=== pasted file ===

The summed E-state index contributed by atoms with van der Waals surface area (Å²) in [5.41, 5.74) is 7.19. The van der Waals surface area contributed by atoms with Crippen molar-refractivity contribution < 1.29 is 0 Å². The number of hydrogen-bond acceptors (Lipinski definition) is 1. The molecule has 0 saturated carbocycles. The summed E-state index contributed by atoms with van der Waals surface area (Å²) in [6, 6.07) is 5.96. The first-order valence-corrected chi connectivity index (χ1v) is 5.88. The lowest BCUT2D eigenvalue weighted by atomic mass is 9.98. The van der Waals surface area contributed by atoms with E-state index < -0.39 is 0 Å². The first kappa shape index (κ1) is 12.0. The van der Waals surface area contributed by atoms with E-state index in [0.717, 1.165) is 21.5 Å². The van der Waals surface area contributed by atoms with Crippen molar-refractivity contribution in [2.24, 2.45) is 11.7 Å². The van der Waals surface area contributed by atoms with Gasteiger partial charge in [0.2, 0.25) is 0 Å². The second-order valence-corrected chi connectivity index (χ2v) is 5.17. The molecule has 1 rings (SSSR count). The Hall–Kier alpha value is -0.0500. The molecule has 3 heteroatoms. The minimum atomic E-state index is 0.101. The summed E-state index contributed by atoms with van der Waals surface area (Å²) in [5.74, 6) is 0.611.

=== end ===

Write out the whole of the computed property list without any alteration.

The summed E-state index contributed by atoms with van der Waals surface area (Å²) in [5.41, 5.74) is 7.19. The van der Waals surface area contributed by atoms with Crippen molar-refractivity contribution < 1.29 is 0 Å². The number of hydrogen-bond acceptors (Lipinski definition) is 1. The molecule has 0 saturated carbocycles. The summed E-state index contributed by atoms with van der Waals surface area (Å²) in [6, 6.07) is 5.96. The first-order valence-corrected chi connectivity index (χ1v) is 5.88. The lowest BCUT2D eigenvalue weighted by atomic mass is 9.98. The van der Waals surface area contributed by atoms with E-state index < -0.39 is 0 Å². The first kappa shape index (κ1) is 12.0. The van der Waals surface area contributed by atoms with E-state index in [0.717, 1.165) is 21.5 Å². The van der Waals surface area contributed by atoms with Crippen molar-refractivity contribution in [2.24, 2.45) is 11.7 Å². The van der Waals surface area contributed by atoms with Gasteiger partial charge in [0.2, 0.25) is 0 Å². The second-order valence-corrected chi connectivity index (χ2v) is 5.17. The molecule has 1 rings (SSSR count). The Hall–Kier alpha value is -0.0500. The molecule has 3 heteroatoms. The minimum atomic E-state index is 0.101. The summed E-state index contributed by atoms with van der Waals surface area (Å²) in [5.74, 6) is 0.611.